Some firms, usually smaller businesses, have even made employees administrators of the company’s official Facebook site, encouraging another level of staff and employer collaboration.
And Facebook and Twitter are not the only vehicles for online business services. Salesforce Chatter is the brainchild of billionaire Marc Benniof and has built up a loyal following.
“We’ve taken the concept of Facebook – the status updates, the profile, the feeds – and turned it into an enterprise,” he said. “The benefit for me as an executive is a great deal of transparency. Email tends to be a private medium, with one-to-one messages going out, not a great vehicle for sharing information.”
But the last word on the subject is reserved for Barry Clark of Future Foundation. The enterprise attempts to identity and forecast social and consumer trends and determine the extent of their impact on market, services and brands. He commented recently on how growing interconnectivity will increasingly enable individual employees to be identified. The common gripe of an employee is that others higher up the food chain take the credit for their ideas and talents, creating a disincentive for them to contribute.
This, Clark said, may be put right by the use of company intranets and networking tools like Salesforce Chatter.
“While people are encouraged to come up with innovative ideas and many feel that they have contributed these ideas to a company, a rather smaller percentage are directly rewarded for those ideas,” he said. “I think one of the things that will change over the next decade is that the evolution of ideas will be used as the basis for remuneration. I think that collaborative tools are maybe one of the easier ways of quantifying people’s intellectual output.”
That, at least, is the theory.
Expressing your true identity at work may, indeed, be too high a goal for most – especially if you accept that identity is mostly formed by culture and surroundings. At a time when the plethora of information and stimuli – both sought by us and thrust upon us – is greater than ever before, perhaps it is more realistic to work on developing the ideal work and home personas separately than to strive to promote an identity that, in any case, is mostly likely the product of circumstance.
“You say black and I say white,” as Max put it – a forced identity switch in order to stimulate a reaction that can, in turn, prompt ideas to flow.
Or perhaps you should just trust in yourself after all and others will, indeed, trust in you, whatever your personality.
The question remains, however: Everything considered – and taking into consideration past, present and future trends – what would your ideal place of work be?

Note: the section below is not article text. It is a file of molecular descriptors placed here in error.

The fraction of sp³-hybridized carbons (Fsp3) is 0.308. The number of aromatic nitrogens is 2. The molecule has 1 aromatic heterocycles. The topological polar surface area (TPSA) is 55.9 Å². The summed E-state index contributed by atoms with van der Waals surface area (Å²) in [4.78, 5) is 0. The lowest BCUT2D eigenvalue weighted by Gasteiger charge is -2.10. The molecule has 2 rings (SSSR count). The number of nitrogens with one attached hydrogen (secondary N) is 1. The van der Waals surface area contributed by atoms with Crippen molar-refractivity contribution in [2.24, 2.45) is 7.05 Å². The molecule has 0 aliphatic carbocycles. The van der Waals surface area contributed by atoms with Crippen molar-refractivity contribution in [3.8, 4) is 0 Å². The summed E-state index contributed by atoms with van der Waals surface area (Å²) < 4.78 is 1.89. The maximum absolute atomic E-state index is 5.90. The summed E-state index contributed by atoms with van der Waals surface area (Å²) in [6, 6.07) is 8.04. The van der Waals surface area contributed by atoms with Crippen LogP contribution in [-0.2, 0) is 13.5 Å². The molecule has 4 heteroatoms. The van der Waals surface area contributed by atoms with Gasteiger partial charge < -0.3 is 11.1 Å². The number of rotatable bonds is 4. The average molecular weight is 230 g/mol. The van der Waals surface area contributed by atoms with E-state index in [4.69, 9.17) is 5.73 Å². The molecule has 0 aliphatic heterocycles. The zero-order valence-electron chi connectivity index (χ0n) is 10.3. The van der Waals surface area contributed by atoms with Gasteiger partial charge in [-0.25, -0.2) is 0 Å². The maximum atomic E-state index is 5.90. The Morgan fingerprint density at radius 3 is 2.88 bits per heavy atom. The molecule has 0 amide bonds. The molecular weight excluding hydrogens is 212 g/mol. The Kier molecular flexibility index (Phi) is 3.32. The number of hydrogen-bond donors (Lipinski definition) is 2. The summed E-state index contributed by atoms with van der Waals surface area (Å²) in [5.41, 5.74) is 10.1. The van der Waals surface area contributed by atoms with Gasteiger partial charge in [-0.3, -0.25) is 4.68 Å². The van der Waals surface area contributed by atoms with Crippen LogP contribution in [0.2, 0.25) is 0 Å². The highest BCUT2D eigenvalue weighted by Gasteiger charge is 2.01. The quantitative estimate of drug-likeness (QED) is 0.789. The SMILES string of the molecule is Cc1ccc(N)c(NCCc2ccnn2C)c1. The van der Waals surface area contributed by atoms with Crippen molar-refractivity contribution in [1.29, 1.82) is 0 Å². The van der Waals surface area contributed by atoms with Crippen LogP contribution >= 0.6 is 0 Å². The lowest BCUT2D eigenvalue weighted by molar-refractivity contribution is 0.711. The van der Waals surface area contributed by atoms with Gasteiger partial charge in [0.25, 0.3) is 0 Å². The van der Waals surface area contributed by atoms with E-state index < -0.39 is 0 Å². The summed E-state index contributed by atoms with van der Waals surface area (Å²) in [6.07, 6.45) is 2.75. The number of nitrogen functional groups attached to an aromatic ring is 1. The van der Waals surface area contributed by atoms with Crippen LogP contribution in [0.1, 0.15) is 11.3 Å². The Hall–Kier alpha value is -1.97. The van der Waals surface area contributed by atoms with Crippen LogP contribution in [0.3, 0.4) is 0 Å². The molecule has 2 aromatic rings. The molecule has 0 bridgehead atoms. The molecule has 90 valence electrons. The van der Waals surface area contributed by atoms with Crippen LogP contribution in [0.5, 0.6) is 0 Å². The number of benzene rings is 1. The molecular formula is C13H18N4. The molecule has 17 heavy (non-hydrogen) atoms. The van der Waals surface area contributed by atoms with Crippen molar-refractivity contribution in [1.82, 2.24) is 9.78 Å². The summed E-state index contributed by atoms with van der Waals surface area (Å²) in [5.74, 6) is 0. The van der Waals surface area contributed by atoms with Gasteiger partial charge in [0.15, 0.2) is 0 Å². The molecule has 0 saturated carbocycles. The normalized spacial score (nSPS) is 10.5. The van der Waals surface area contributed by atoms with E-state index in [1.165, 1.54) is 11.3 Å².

Collection of the impressions of Karen Sason, Gokce Turkel (Illustrators) and Roberto Benzi (photographer)
A game of mirrors and a fingerprint: those were the two main concepts that photographer Roberto Benzi and illustrators Karen Sason and Gokce Turkel wanted to develop throughout and after the Talk: “Our identity is like our fingerprint. We were born with an identity and it grows and develops while we live our lives. Our identity includes our culture, it is affected by our experience, relations, love, emotions and everyday life.”
On the other hand identity triggers our own perception of who we are and how other people look at us: “Identity makes me think of multiple personalities that make up a human being, of the masks that we daily put on to face our lives, of the deceptive sense of reality that surrounds us. Education, social status, fears, will to show off, emulation, boldness, shyness and anger: sometimes it seems that you are in a room of mirrors where you are the other and the other is you, but at the same time you are the person that looks behind you or does not see you at all. In Gurdjeff’s words, 20th century mystic and Spiritual Master, the man is a perfectly working machine dominated by thousands of “Is” that alternate and create the illusion of being one.” In this chaotic inner and outer world everything fuzzes and mixes up, making it hard to untangle the issue; real bodies and shadows get blurred, difficult to identify: “I looked through the shiny and reflecting windows at a group of women and men that were talking in a room. My eyesight was listening. I was playing with the camera as a child among adults. The color was exaggerated to stress its role as it emerged from the images,” Roberto explains to us.
Karen and Gokcie’s illustration shows the importance of the persona who is the center of his/her own world and sets out priorities and individual ‘keywords’ to keep his/her personality original. The idea came from the drafts: “We tried to make a collection for the audience to make a collage.” Each participant was told to stick or attach something to their paper. The result was really impressive, since people were keen on creating very colorful and strange drawings.
This “experimental workshop” – in Karen and Gokce’s words – turned out to be a challenge where you could put to test your chosen means of communication: “Interpreting a talk on Identity with a simple camera that is apparently mute and static led me to look for the silence of the observator to represent my perception of that particular subjective and temporal reality.”